Biden, Trump, and the Ukraine Crisis: Losing the Point of 2014 US Policy
US President Donald Trump is currently using US allies in the Ukraine to ‘out’ 2014 business ties between Hunter Biden and a “shady” Ukrainian energy executive, so that the president might bring down Joe Biden as a Democratic contender in the 2020 US election.
Unfortunately, US news agencies are trying to “get at” the very fast, spot story — while ignoring the bigger, more reflective global policy picture. A better American leader (or candidate), for example, would be examining the Obama administration’s 2014 policies in coordination with its EU allies, regarding the real crisis in the Ukraine of that time (and since). This was the subject of news stories in 2014, the time of Hunter Biden’s alleged offenses.
The 2014 crisis was this: Russia and its allies in the Ukraine were fighting popular demonstrations in Kyiv that favored an independent, pro-Western government. Support for this government, at the time, seemed to threaten existing economic relations with the Russian government of Vladimir Putin (notably, perhaps, purchases of its natural gas). Unable to control the revolution, Russian military forces fomented unrest in Russian-speaking Eastern Ukraine, the Crimean peninsula, and subsequently annexed the region (which, historically, has been very independent).
The issue really made the Western headlines, however, when Somebody (probably in Russia) leaked a telephone conversation between two US State Department officials. The two were discussing their (US administration) support of opposition parties and candidates for the Ukranian Parliament, in the context of trying to ‘democratize’ the Ukraine — favoring pro-Western candidates — in coordination with officials in the United Nations, among others. (The ‘big news’ of that conversation — quite superficially — was when one of the Americans openly said “Fuck the EU.”)
Today’s question, then, becomes: Was young Biden’s private linking-up with the energy firm Burisma in line with US and/or allied European foreign policy at the time? Or not? Was it, perhaps, simply unrelated — just as Donald Trump would like us to believe all his current, private business interests are unrelated to his policies today?* By not examining such unasked questions today — not chasing the local EU-Ukraine-Russia history and story — current “big (US) news” agencies seem constantly oriented around their own domestic bi-partisan fight over the next (whenever) US election — making the US-as-superpower election more important to the fate of “players” on this side of the Atlantic than is really fair. The external effect of such innocent US-centered stories, then, is to quickly “damn both (US party) houses” — and, by extension, all American “better angels,” including the democratic institutions of the United States, which romantic pro-West demonstrators in Ukraine (and elsewhere) hope to build for themselves.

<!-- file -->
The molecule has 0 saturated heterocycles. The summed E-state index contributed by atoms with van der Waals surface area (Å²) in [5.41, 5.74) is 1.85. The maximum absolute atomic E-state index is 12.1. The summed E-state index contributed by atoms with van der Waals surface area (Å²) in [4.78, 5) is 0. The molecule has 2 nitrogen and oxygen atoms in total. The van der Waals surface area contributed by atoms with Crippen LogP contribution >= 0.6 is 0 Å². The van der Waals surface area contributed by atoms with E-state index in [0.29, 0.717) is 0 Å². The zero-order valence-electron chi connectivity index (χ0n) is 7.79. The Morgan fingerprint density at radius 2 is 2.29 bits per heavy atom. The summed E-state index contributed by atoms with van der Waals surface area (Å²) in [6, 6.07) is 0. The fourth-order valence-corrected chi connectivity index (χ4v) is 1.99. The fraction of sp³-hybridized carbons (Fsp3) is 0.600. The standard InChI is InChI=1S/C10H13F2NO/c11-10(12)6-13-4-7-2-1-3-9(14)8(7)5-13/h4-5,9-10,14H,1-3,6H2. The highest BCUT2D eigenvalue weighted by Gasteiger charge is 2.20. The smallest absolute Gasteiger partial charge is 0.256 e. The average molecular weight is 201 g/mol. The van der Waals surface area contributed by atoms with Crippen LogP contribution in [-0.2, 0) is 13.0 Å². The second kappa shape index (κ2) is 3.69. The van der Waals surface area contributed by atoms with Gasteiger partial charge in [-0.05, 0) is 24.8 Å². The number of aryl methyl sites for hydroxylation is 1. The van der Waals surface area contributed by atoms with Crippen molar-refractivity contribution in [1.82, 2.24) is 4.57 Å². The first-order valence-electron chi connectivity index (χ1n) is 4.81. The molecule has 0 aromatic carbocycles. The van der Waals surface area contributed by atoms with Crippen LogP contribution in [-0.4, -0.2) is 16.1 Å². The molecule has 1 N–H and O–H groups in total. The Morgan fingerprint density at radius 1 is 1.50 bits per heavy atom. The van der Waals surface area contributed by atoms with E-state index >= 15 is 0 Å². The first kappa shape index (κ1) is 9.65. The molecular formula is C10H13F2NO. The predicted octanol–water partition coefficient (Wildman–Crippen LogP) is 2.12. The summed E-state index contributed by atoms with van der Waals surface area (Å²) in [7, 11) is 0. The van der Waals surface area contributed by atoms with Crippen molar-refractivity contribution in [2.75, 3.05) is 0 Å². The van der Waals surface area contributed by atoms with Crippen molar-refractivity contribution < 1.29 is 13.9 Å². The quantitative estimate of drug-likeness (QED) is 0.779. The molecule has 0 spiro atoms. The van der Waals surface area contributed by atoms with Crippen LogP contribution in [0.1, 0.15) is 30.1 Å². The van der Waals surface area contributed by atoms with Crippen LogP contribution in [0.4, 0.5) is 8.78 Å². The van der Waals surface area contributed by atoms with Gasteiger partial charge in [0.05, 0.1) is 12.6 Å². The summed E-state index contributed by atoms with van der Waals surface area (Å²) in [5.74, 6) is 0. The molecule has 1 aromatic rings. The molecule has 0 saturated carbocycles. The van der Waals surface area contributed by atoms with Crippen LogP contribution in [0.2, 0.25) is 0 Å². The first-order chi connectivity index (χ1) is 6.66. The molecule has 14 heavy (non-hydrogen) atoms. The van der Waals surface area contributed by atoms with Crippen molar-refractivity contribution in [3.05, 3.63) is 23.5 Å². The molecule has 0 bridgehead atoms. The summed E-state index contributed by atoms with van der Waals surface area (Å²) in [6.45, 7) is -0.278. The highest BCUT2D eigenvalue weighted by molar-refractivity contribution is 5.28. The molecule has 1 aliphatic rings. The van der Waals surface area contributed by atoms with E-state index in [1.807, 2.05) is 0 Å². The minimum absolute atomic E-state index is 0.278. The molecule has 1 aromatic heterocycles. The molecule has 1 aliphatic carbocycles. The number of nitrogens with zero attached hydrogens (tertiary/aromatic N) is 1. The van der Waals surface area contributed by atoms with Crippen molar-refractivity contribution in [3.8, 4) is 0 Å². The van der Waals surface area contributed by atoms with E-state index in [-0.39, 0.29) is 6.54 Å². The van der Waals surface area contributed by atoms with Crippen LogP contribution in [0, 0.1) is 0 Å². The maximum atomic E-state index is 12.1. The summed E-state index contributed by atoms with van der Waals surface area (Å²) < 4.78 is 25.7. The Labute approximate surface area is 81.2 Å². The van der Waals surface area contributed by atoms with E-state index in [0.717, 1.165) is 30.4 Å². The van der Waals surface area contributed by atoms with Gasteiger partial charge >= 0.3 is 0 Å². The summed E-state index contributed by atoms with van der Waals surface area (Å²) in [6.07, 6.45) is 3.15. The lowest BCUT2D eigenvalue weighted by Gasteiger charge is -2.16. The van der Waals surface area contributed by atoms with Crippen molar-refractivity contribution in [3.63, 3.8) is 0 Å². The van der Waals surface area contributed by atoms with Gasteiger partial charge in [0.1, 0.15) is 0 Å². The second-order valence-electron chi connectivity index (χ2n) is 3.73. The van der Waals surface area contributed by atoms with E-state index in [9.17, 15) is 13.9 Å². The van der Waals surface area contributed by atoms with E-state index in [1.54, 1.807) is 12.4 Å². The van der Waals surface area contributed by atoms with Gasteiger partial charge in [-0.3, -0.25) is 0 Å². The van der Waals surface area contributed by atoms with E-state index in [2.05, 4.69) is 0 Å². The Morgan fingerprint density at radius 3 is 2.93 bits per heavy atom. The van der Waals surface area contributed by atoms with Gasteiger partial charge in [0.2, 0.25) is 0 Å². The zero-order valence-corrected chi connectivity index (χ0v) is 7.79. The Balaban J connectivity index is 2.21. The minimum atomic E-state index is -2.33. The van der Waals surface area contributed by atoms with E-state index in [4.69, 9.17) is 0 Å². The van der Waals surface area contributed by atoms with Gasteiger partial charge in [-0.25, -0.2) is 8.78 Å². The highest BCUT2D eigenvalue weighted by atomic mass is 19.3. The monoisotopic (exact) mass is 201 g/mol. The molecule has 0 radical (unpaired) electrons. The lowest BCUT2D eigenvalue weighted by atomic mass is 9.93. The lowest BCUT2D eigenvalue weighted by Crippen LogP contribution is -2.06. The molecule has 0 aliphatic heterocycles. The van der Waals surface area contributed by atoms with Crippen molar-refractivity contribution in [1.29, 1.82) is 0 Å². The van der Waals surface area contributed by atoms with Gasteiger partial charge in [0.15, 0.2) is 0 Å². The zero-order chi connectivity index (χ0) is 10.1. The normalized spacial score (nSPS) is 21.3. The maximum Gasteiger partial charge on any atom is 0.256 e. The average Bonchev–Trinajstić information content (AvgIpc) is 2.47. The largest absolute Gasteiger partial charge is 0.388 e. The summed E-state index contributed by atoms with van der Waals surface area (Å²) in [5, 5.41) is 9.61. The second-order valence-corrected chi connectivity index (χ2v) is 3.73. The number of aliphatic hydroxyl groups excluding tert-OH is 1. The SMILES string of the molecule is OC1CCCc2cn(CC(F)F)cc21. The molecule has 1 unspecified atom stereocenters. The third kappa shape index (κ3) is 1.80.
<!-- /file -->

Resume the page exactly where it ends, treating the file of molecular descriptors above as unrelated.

Here, returning to the local story, I defer to the very good analysis of the BBC’s Jonathan Marcus, who said Russia’s release of that 2014 State Department phone call gave remarkable insight — transparency we need so badly now — into how US diplomats then conducted “a foreign policy process, with work going on at a number of levels.” For its part, Russian leaders hoped that their released tape of the conversation would show clear “US meddling in Europe” to justify their own sense of urgency to invade Eastern Ukraine during the election campaign.**
While they might have made a point, Marcus rightfully disparages the remarkable and growing institutional use of leaked information as propaganda or diplomacy — bypassing long-held norms of genuine institutional diplomacy. We are witnessing the the rise of “leak diplomacy” — “disinformation wars,” or manipulated “fake news” propaganda-campaigning, with Facebook, however unwillingly, encroaching on the work of responsible media, as well as on the work of the world’s foreign ministries. Today, this is something which is engaging the former superpowers — now two very non-traditional “pro-business” administrations — of both the United States and Russia, a terrible trend.
And this is what’s startling to West-oriented Europeans, (once again) caught in the middle: In all his “perfect” policy phone calls and tweeting — toward targeting former Vice President Joseph Biden and the civilian/economic work of his son in the Ukraine — US President Donald Trump continues to engage in a dangerous personal propaganda war against his own government and increasingly, from a European point of view, a war against his own people.
*The president is certainly selective in the overseas private business interests that he supports — mostly those that serve his own. In his tweets against Hunter Biden, in other words, we have yet another example of the American president and his Republican Party practicing the Machiavellian political art of projecting their own sins onto others. (This really deserves more media study: For decades, US Republicans have blatantly accused Democratic opponents of various kinds of immorality and corruption — even launching Justice Department prosecutions — to mask their own.)
** Jonathan Marcus, BBC: “The US says that it is working with all sides in the crisis to reach a peaceful solution, noting that ‘ultimately it is up to the Ukrainian people to decide their future’. However this (leaked phone conversation) transcript suggests that the US has very clear ideas about what the outcome should be, and is striving to achieve these goals. Russian spokesmen have insisted that the US is meddling in Ukraine’s affairs….”